The underlying idea behind a vaccination — or even “chicken pox parties” — is that exposure to a virus will trigger the immune system to generate antibodies that will shield that person from that virus in the future. But according to Chinese health officials, the antibodies created after a 2019-nCoV infection aren’t always strong enough to keep patients from getting sick again. –Futurism
Another issue is that between 10% - 15% of those infected require hospitalization, meaning roughly 4-6 million Britons would need an ICU - which typically means some type of oxygen support such as a ventilator. According to the NHS, there are roughly 100,000 overnight beds available ('general' and 'acute') at any given time. 
So what happens to the mortality rate when that same 10-15% of coronavirus patients who need hospitalization don't have access to medical care, including life-saving ventilators?

Now, from Soeren Kern at the Gatestone Institute, but again via Zerohedge, an explanation of why most Euro leaders are finally realizing the scope of the problem that this pandemic presents: Covid-19: European Leaders Finally Acknowledge Scale Of Crisis. Most of what follows is actually a transcript from a video interview that I linked some days ago, which is quite concise and cogent:

The disease is spreading fast: more than 28,000 coronavirus cases (93% of all cases) in Europe were confirmed during just the first twelve days of March. The number of new cases has been doubling, on average, every 72 hours.
Italy is Europe's worst-affected country, followed by Spain, France and Germany. Twelve other European countries have reported coronavirus cases in the triple digits: Switzerland, Norway, Sweden, Denmark, the Netherlands, the United Kingdom, Belgium, Austria, Greece, the Czech Republic, Finland and Iceland.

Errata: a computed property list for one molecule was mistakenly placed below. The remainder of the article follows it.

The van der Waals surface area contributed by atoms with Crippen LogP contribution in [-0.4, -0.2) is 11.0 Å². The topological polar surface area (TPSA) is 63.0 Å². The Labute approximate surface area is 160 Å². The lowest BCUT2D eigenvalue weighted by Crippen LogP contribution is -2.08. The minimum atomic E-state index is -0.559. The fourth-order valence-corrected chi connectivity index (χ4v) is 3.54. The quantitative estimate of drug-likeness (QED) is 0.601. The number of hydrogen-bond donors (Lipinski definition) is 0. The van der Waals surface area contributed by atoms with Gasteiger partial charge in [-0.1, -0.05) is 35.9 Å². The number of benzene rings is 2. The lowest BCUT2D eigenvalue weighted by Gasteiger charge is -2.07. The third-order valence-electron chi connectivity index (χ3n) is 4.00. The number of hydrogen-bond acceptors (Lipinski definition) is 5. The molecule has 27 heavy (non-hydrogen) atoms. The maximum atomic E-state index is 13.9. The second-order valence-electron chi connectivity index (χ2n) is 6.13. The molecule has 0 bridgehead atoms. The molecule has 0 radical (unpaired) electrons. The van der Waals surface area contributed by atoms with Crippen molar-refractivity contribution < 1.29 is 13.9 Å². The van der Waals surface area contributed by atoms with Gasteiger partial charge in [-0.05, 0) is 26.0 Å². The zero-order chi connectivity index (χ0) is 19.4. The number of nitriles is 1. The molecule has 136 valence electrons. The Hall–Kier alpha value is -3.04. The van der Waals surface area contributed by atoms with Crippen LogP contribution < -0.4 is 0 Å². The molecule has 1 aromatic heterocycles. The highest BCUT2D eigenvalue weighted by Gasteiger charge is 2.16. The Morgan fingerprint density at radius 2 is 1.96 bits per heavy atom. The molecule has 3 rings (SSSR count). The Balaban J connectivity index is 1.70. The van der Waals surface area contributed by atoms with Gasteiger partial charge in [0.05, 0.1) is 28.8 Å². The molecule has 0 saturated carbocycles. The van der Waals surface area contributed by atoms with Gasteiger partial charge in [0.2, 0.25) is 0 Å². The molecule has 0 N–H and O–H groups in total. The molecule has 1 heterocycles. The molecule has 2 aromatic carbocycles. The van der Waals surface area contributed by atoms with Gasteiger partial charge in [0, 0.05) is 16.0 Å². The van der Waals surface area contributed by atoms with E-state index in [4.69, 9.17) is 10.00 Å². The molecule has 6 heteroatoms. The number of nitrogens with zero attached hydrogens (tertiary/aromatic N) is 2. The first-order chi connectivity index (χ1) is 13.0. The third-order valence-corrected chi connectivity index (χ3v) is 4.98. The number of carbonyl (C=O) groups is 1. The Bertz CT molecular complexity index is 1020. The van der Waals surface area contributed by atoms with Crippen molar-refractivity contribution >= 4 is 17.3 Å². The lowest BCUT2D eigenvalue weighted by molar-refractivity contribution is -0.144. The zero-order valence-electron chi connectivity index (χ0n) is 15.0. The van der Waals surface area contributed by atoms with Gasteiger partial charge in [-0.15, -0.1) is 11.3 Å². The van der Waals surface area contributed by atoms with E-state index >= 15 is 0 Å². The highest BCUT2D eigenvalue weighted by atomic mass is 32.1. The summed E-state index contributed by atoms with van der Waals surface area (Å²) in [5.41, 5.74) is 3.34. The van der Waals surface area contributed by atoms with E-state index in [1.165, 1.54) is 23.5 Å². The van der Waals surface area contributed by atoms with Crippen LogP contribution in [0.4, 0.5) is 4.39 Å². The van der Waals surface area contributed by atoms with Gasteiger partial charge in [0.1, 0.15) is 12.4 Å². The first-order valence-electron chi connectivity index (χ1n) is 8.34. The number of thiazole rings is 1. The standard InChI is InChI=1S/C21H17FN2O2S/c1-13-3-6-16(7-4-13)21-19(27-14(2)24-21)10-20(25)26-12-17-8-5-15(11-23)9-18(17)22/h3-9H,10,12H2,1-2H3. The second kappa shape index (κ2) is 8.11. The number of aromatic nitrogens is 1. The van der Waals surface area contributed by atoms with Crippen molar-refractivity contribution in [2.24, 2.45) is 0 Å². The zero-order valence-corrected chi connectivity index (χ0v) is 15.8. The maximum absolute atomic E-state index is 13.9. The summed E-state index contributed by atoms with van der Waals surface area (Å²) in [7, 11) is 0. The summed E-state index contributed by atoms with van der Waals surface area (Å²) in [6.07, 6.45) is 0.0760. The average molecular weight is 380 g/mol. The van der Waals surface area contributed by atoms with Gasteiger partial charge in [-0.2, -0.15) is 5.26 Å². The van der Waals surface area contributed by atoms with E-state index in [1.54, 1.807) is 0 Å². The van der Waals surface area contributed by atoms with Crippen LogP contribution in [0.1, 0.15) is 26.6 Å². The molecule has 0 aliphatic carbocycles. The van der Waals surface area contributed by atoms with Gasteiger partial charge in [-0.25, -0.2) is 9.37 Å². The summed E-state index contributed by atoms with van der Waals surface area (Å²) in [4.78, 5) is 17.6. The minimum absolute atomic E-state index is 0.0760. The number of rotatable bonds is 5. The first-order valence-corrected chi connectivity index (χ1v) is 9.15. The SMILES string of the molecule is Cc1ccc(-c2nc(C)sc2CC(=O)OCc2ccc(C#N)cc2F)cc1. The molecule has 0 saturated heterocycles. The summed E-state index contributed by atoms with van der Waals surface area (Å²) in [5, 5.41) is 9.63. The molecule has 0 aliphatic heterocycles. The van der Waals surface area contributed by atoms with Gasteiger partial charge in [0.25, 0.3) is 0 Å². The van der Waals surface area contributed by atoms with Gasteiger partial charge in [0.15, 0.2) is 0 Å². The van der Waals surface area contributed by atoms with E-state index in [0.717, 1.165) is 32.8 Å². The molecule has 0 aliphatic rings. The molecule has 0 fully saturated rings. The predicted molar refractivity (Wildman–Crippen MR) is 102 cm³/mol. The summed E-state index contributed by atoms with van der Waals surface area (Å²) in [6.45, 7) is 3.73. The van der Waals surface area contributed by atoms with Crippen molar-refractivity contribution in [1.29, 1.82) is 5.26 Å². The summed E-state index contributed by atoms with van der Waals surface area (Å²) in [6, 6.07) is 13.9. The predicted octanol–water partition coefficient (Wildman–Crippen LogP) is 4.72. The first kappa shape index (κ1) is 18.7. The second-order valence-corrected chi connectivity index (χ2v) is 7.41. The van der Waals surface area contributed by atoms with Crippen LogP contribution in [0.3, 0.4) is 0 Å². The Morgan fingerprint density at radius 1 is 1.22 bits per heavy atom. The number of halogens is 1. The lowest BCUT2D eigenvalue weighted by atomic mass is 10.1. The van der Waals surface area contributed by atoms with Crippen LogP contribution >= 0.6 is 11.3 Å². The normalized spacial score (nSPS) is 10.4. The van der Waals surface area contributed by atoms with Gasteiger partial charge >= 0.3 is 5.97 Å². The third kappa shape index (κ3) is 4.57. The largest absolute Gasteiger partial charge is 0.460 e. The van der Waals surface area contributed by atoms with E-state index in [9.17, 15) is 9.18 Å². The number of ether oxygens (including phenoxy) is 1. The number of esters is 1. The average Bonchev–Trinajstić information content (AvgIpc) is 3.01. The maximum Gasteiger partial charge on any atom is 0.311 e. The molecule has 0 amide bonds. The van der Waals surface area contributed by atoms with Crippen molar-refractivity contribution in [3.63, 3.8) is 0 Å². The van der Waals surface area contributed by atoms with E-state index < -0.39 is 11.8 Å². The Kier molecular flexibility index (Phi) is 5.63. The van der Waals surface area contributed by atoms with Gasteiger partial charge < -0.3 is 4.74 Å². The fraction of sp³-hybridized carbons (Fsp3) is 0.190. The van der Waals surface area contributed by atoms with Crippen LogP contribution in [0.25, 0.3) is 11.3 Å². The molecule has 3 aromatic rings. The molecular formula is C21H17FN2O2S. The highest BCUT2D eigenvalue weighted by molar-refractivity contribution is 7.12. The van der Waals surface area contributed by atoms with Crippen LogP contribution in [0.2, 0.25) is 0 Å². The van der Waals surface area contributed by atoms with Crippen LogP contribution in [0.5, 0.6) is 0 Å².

In Europe as a whole, more than 1,200 people — 4.0% of those confirmed as having been infected — have died from COVID-19. 
The European Center for Disease Prevention and Control (ECDC), in a risk assessment, warned that the actual number of COVID-19 cases in Europe could be far higher due to under-detection, particularly among mild or asymptomatic cases that do not lead to a visit to the hospital. 
In an interview with Britain's Channel 4 news, Dr. Richard Hatchett, Chief Executive Officer of the Coalition for Epidemic Preparedness Innovations, a Norway-based international alliance for developing vaccines against infectious diseases, explained the long-term dangers of the COVID-19, not only for Europe, but globally: 
"The threat is very significant... There are many epidemiologists who talk about the potential of the virus in terms of attack rates globally that could be between 50% and 70% of the global population.
"It is important to recognize that the virus is here and that it has tremendous potential to be disruptive, to cause high rates of illness and even high rates of death....
"I don't think we are dealing with the flu here... this is a virus that is now circulating in a population that has absolutely no immunity to it.... You might have an attack rate that is three times higher than seasonal flu with a mortality rate that is ten times higher.
"The most concerning thing about this virus is the combination of infectiousness and the ability to cause severe disease or death. We have not since 1918 — since the Spanish flu — seen a virus that combined those two qualities in the same way. We have seen very lethal viruses — Ebola's mortality rate in some cases is greater than 80% — but they don't have the infectiousness that this virus has. They don't have the potential to explode and spread globally....
"I think that what we are seeing is a virus that is many, many times more lethal than the flu, and a population that is completely vulnerable to it, and we are seeing its ability to explode. It has increased in some countries over the last two weeks by one thousand-fold and many countries are seeing ten-fold or one hundred-fold increases in cases. There is nothing to stop that expansion from continuing unless those societies move aggressively, engage their publics, implement multiple public health interventions, including introducing social distancing....